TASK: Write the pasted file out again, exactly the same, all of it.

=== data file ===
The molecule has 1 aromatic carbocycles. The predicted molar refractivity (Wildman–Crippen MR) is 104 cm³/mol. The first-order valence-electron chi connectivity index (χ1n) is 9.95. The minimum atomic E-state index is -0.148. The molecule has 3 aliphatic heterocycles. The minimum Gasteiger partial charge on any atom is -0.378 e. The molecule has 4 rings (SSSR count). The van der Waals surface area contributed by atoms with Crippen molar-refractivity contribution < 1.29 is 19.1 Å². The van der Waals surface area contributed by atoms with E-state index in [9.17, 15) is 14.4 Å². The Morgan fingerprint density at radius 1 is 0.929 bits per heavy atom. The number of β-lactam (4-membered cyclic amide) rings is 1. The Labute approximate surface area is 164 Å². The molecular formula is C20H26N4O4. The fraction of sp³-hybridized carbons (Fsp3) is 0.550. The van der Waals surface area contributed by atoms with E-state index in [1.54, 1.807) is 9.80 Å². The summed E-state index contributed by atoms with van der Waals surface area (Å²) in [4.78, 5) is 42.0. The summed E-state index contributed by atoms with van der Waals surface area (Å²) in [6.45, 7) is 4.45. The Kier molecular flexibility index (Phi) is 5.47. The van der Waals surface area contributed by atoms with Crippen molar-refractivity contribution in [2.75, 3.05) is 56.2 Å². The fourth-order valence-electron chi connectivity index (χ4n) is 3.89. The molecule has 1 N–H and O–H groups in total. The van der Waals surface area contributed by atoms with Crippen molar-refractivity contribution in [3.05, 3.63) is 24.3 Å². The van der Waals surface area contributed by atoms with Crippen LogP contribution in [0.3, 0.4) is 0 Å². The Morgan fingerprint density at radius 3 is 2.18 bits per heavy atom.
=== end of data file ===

The molecule has 1 aromatic carbocycles. The predicted molar refractivity (Wildman–Crippen MR) is 104 cm³/mol. The first-order valence-electron chi connectivity index (χ1n) is 9.95. The minimum atomic E-state index is -0.148. The molecule has 3 aliphatic heterocycles. The minimum Gasteiger partial charge on any atom is -0.378 e. The molecule has 4 rings (SSSR count). The van der Waals surface area contributed by atoms with Crippen molar-refractivity contribution < 1.29 is 19.1 Å². The van der Waals surface area contributed by atoms with E-state index in [9.17, 15) is 14.4 Å². The Morgan fingerprint density at radius 1 is 0.929 bits per heavy atom. The number of β-lactam (4-membered cyclic amide) rings is 1. The Labute approximate surface area is 164 Å². The molecular formula is C20H26N4O4. The fraction of sp³-hybridized carbons (Fsp3) is 0.550. The van der Waals surface area contributed by atoms with E-state index in [1.54, 1.807) is 9.80 Å². The summed E-state index contributed by atoms with van der Waals surface area (Å²) in [4.78, 5) is 42.0. The summed E-state index contributed by atoms with van der Waals surface area (Å²) in [6.45, 7) is 4.45. The Kier molecular flexibility index (Phi) is 5.47. The van der Waals surface area contributed by atoms with Crippen molar-refractivity contribution in [2.75, 3.05) is 56.2 Å². The fourth-order valence-electron chi connectivity index (χ4n) is 3.89. The molecule has 1 N–H and O–H groups in total. The van der Waals surface area contributed by atoms with Crippen molar-refractivity contribution in [3.05, 3.63) is 24.3 Å². The van der Waals surface area contributed by atoms with Crippen LogP contribution in [0.3, 0.4) is 0 Å². The Morgan fingerprint density at radius 3 is 2.18 bits per heavy atom.